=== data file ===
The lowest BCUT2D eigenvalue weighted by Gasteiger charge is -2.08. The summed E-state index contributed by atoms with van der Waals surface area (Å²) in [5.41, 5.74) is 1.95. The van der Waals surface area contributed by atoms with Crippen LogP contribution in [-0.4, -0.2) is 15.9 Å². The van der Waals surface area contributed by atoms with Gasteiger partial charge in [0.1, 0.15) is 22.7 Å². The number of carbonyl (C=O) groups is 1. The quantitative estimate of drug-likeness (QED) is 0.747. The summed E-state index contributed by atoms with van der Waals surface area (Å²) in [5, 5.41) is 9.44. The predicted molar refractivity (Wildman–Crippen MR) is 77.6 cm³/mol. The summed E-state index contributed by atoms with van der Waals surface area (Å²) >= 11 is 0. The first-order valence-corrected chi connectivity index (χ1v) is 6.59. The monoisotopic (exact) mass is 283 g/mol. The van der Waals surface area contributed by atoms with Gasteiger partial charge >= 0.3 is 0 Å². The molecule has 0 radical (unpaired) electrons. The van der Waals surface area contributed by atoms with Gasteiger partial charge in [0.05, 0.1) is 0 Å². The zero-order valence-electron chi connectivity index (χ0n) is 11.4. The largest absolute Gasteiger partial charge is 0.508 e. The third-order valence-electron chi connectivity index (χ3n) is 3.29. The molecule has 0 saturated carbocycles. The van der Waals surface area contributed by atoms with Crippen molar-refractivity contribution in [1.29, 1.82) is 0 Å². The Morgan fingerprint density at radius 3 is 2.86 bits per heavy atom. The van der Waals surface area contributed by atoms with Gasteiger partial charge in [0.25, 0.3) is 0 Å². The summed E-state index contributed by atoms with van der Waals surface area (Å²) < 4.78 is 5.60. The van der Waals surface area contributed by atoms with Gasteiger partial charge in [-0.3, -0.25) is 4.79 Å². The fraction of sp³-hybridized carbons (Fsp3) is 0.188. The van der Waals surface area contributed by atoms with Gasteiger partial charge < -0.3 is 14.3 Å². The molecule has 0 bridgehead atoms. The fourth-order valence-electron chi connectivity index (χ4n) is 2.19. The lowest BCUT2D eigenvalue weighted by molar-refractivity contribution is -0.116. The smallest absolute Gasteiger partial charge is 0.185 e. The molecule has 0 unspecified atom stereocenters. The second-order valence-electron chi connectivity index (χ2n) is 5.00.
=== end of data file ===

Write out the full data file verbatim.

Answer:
The lowest BCUT2D eigenvalue weighted by Gasteiger charge is -2.08. The summed E-state index contributed by atoms with van der Waals surface area (Å²) in [5.41, 5.74) is 1.95. The van der Waals surface area contributed by atoms with Crippen LogP contribution in [-0.4, -0.2) is 15.9 Å². The van der Waals surface area contributed by atoms with Gasteiger partial charge in [0.1, 0.15) is 22.7 Å². The number of carbonyl (C=O) groups is 1. The quantitative estimate of drug-likeness (QED) is 0.747. The summed E-state index contributed by atoms with van der Waals surface area (Å²) in [5, 5.41) is 9.44. The predicted molar refractivity (Wildman–Crippen MR) is 77.6 cm³/mol. The summed E-state index contributed by atoms with van der Waals surface area (Å²) >= 11 is 0. The first-order valence-corrected chi connectivity index (χ1v) is 6.59. The monoisotopic (exact) mass is 283 g/mol. The van der Waals surface area contributed by atoms with Gasteiger partial charge >= 0.3 is 0 Å². The molecule has 0 radical (unpaired) electrons. The van der Waals surface area contributed by atoms with Gasteiger partial charge in [0.05, 0.1) is 0 Å². The zero-order valence-electron chi connectivity index (χ0n) is 11.4. The largest absolute Gasteiger partial charge is 0.508 e. The third-order valence-electron chi connectivity index (χ3n) is 3.29. The molecule has 0 saturated carbocycles. The van der Waals surface area contributed by atoms with Crippen molar-refractivity contribution in [1.29, 1.82) is 0 Å². The Morgan fingerprint density at radius 3 is 2.86 bits per heavy atom. The van der Waals surface area contributed by atoms with Gasteiger partial charge in [0.25, 0.3) is 0 Å². The summed E-state index contributed by atoms with van der Waals surface area (Å²) < 4.78 is 5.60. The van der Waals surface area contributed by atoms with Gasteiger partial charge in [-0.3, -0.25) is 4.79 Å². The fraction of sp³-hybridized carbons (Fsp3) is 0.188. The van der Waals surface area contributed by atoms with Gasteiger partial charge < -0.3 is 14.3 Å². The molecule has 0 bridgehead atoms. The fourth-order valence-electron chi connectivity index (χ4n) is 2.19. The lowest BCUT2D eigenvalue weighted by molar-refractivity contribution is -0.116. The smallest absolute Gasteiger partial charge is 0.185 e. The molecule has 0 unspecified atom stereocenters. The second-order valence-electron chi connectivity index (χ2n) is 5.00.